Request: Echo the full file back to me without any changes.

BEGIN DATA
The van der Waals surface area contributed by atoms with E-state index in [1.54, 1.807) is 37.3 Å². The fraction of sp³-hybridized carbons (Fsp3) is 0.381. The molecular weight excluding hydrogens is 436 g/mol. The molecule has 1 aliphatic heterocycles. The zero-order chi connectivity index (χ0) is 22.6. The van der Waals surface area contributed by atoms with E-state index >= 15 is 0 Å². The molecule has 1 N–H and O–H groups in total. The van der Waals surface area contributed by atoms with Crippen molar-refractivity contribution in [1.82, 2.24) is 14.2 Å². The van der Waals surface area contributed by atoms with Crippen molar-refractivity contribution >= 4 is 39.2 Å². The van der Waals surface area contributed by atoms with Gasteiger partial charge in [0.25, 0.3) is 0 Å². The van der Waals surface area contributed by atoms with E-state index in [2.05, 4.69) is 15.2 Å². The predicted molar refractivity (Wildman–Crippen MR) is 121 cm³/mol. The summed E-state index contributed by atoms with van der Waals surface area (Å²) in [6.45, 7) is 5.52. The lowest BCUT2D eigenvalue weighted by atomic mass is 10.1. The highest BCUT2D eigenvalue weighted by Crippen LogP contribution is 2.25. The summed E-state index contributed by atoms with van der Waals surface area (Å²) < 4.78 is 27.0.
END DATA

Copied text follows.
The van der Waals surface area contributed by atoms with E-state index in [1.54, 1.807) is 37.3 Å². The fraction of sp³-hybridized carbons (Fsp3) is 0.381. The molecular weight excluding hydrogens is 436 g/mol. The molecule has 1 aliphatic heterocycles. The zero-order chi connectivity index (χ0) is 22.6. The van der Waals surface area contributed by atoms with E-state index >= 15 is 0 Å². The molecule has 1 N–H and O–H groups in total. The van der Waals surface area contributed by atoms with Crippen molar-refractivity contribution in [1.82, 2.24) is 14.2 Å². The van der Waals surface area contributed by atoms with Crippen molar-refractivity contribution >= 4 is 39.2 Å². The van der Waals surface area contributed by atoms with Gasteiger partial charge in [0.25, 0.3) is 0 Å². The van der Waals surface area contributed by atoms with E-state index in [2.05, 4.69) is 15.2 Å². The predicted molar refractivity (Wildman–Crippen MR) is 121 cm³/mol. The summed E-state index contributed by atoms with van der Waals surface area (Å²) in [6.45, 7) is 5.52. The lowest BCUT2D eigenvalue weighted by atomic mass is 10.1. The highest BCUT2D eigenvalue weighted by Crippen LogP contribution is 2.25. The summed E-state index contributed by atoms with van der Waals surface area (Å²) < 4.78 is 27.0.